After All That, You Still Voted Yes on Madison Prep? Huh?

I have some explaining to do.

Mary Birmingham makes a good point in her comment on my recent post on Madison Prep:  “A very thoughtful explanation of how this would hurt our current schools and students and yet you intend to vote in favor? It didn’t compute for me. Your arguments clearly call for a vote against this proposal until more information can be given as to why the high costs.” 

 The same point has been made by others I respect – your logic says no, but your vote says yes.  What gives? 

At our School Board meeting last night, I can’t say I heard anything that made me more inclined to support the current model that the Urban League proposes for Madison Prep.  If anything, I have more concerns about the proposal, which I plan to describe in another post soon (and it’s going to be a long one).  

Nevertheless, I joined five other members of the Board (all but Marj Passman) in voting to support Madison Prep’s application for a DPI planning grant.  How come?

I can offer three reasons –

First, while I continue to think that I would vote against the Madison Prep proposal in its current form if it were coming before the Board today for final approval, I am willing to entertain the possibility – all evidence to the contrary notwithstanding – that the Madison Prep sponsors will back off from their current “we know all the answers” attitude and actually engage the school district in a give-and-take discussion about how best to implement the Madison Prep vision of greater engagement and student achievement for our underperforming students, and particularly students of color, within the structure and financial constraints under which the School District must operate.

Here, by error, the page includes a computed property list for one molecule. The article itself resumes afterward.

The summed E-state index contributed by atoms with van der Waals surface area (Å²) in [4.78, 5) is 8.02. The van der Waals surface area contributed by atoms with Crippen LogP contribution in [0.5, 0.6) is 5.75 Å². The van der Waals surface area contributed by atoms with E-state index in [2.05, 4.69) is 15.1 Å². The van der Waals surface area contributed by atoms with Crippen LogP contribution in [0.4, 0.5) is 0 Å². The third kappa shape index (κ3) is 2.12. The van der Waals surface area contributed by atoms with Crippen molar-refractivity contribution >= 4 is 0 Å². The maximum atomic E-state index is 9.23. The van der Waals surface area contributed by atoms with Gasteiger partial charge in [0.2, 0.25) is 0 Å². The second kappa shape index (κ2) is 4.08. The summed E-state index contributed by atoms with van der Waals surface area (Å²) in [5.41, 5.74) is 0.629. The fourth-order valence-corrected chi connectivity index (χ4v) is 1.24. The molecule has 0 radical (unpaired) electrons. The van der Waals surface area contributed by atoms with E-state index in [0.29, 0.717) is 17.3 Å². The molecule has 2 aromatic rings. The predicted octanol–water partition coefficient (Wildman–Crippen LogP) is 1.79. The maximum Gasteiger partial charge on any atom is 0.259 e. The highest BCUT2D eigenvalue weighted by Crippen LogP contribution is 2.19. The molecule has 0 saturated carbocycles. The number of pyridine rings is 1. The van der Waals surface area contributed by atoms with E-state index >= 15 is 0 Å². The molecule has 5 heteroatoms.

I am not optimistic that this will actually happen – it surely has not happened yet – but I have been wrong before and on this point I hope I am wrong again.  The ball is clearly in the Urban League’s court on this, though.

Second, as others pointed out last night, we should not treat this proposal any worse than we treated the Badger Rock charter school proposal.  At a similar point in the process, there were Board members who had significant concerns about the financial commitment that Badger Rock would require from the school district, but that did not stop us from approving the school’s planning grant application.  Similarly, we shouldn’t let whatever concerns we have at this point about Madison Prep’s proposal cause us to short-circuit the planning process.  We’ll be able to vote up-or-down on the final proposal when it comes before us later in the year. 

I and other Board members certainly made clear our reservations about the current proposal last night and expressed a strong desire that the final proposal be different in significant ways from what is currently before us.  I hope we’re not just kicking the can down the road on this but time will tell.